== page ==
The Pentagon is again in budget analyst crosshairs as the Defense Department budget accounts for almost half of U.S. discretionary spending.

The Pentagon is again in budget analyst crosshairs as the Defense Department budget accounts for almost half of U.S. discretionary spending. (Andy Dunaway/U.S. Air Force)

Congressional budget analysts have 121 ideas for reducing the ballooning U.S. deficit, and 16 of them target Pentagon programs, ranging from long-term pay caps for servicemembers and higher Tricare premiums to spending less on weapons systems.

The Congressional Budget Office in December released a report detailing options for deficit reduction between 2019 and 2028, and the choices seem endless. However, the CBO didn’t address the political viability of increasing taxes, cuts to popular programs like Social Security and Medicare or drastic cuts to a Defense Department budget that eats up almost half of discretionary spending.

“To put the federal budget on a sustainable long-term path, lawmakers would need to make significant policy changes — allowing revenues to rise more than they would under current law, reducing spending for large benefit programs to amounts below those currently projected, or adopting some combination of those approaches,” CBO analysts wrote.

The Pentagon’s 2019 base budget amounted to $616 billion, the highest amount since 2010, the CBO reported. This year’s budget deficit is estimated at just under $1 trillion, according to federal data.

DOD’s future spending plan anticipates base-budget levels will average about $650 billion per year through 2023, the CBO said. One CBO suggestion was to reduce the budget over three years so that funding in 2022 would be 10 percent less.

An across-the-board reduction would mean focusing efforts on crucial parts of national security, like countering China and Russia by relying on conventional and nuclear deterrence while scaling back or eliminating the Army’s presence in some countries, the CBO report said.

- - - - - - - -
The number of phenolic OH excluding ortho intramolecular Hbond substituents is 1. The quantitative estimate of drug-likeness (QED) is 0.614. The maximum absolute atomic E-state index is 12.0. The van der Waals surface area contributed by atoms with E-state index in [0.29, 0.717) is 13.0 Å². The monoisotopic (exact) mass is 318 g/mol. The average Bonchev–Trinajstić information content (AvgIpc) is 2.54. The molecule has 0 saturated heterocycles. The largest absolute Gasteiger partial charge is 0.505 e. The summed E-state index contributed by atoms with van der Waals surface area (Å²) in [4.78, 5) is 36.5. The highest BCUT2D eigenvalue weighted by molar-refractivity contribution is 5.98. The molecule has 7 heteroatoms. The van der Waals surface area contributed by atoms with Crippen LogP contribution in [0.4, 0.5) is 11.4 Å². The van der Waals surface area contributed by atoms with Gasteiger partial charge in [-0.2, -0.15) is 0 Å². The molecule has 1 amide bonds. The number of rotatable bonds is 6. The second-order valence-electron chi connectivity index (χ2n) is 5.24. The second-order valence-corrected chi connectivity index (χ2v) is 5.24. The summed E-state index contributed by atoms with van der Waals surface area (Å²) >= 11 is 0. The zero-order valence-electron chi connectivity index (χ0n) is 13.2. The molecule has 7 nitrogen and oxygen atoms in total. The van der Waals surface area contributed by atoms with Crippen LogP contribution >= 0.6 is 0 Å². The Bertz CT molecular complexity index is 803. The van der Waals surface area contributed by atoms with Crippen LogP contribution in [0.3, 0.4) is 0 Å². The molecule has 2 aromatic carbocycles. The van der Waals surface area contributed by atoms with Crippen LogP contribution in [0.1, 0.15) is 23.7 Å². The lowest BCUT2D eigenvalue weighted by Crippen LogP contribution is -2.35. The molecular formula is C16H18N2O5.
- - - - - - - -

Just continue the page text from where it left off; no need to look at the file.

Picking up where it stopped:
Measures targeting personnel programs included the following:

Cap basic pay for troops, which could save $18 billion from 2020 through 2028. Reduce health care costs by raising various Tricare fees, which could provide up to $12 billion in savings between 2021 and 2028. In 2017, DOD spent about $50 billion for health care for active duty troops, eligible family members and retirees. Reduce Basic Allowance for Housing to cover 80 percent of rental and utility costs, which would save about $15 billion from 2019-2028. About 60 percent of servicemembers live in privatized or local housing, which cost DOD about $20 billion in BAH expenses in 2017. Billions can also be saved by scaling back on major weapons systems, the CBO said. For example, canceling the future purchase of F-35 fighters to instead buy F-16s and F/A-18s would save $16 billion from 2020 through 2028.

Other options involve slowing the pace for developing future replacement aircraft carriers and scaling back the Navy’s 2019 shipbuilding plan, which proposes buying 110 ships over the next 10 years. Cutting that purchase to 71 ships would mean a $75 billion reduction by 2028.

The CBO also found a large savings by reducing nuclear weapons stocks, shrinking the size of the Air Force’s bomber fleet and retiring the F-22.

Still, there is little indication of any political consensus on the potential military cutback ideas, all of which would generate serious resistance from the Pentagon and respective military services.

The CBO emphasized it was not making any recommendations, but rather laying out options for lamakers.

“As a collection, the options are intended to reflect a range of possibilities, not a ranking of priorities or an exhaustive list,” the CBO wrote. “The inclusion or exclusion of any particular option does not imply that CBO endorses it or opposes it, and the report makes no recommendations.” Twitter: @john_vandiver

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John covers U.S. military activities across Europe and Africa. Based in Stuttgart, Germany, he previously worked for newspapers in New Jersey, North Carolina and Maryland. He is a graduate of the University of Delaware.

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